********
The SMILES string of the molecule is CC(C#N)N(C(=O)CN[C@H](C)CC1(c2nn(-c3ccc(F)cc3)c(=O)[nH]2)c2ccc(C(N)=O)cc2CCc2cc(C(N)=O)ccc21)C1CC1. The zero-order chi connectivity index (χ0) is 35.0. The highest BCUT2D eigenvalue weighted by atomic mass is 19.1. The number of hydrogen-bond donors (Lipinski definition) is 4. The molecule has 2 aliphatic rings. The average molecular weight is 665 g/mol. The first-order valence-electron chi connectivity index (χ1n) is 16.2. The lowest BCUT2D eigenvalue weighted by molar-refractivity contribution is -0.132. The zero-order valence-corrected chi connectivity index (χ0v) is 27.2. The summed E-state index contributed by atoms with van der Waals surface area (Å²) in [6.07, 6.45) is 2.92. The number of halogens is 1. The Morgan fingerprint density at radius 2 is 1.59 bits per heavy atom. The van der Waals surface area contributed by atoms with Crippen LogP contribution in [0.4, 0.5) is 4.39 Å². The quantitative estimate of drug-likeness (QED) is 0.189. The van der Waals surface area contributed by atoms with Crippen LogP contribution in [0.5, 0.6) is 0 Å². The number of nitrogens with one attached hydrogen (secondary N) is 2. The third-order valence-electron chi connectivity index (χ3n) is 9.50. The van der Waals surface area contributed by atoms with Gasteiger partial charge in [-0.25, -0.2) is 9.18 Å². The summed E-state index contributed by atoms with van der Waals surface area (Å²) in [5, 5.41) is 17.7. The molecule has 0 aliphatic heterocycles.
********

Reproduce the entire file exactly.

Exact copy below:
The SMILES string of the molecule is CC(C#N)N(C(=O)CN[C@H](C)CC1(c2nn(-c3ccc(F)cc3)c(=O)[nH]2)c2ccc(C(N)=O)cc2CCc2cc(C(N)=O)ccc21)C1CC1. The zero-order chi connectivity index (χ0) is 35.0. The highest BCUT2D eigenvalue weighted by atomic mass is 19.1. The number of hydrogen-bond donors (Lipinski definition) is 4. The molecule has 2 aliphatic rings. The average molecular weight is 665 g/mol. The first-order valence-electron chi connectivity index (χ1n) is 16.2. The lowest BCUT2D eigenvalue weighted by molar-refractivity contribution is -0.132. The zero-order valence-corrected chi connectivity index (χ0v) is 27.2. The summed E-state index contributed by atoms with van der Waals surface area (Å²) in [6.07, 6.45) is 2.92. The number of halogens is 1. The Morgan fingerprint density at radius 2 is 1.59 bits per heavy atom. The van der Waals surface area contributed by atoms with Crippen LogP contribution in [0.4, 0.5) is 4.39 Å². The quantitative estimate of drug-likeness (QED) is 0.189. The van der Waals surface area contributed by atoms with Crippen LogP contribution in [0.5, 0.6) is 0 Å². The number of nitrogens with one attached hydrogen (secondary N) is 2. The third-order valence-electron chi connectivity index (χ3n) is 9.50. The van der Waals surface area contributed by atoms with Gasteiger partial charge in [-0.25, -0.2) is 9.18 Å². The summed E-state index contributed by atoms with van der Waals surface area (Å²) in [5, 5.41) is 17.7. The molecule has 0 aliphatic heterocycles.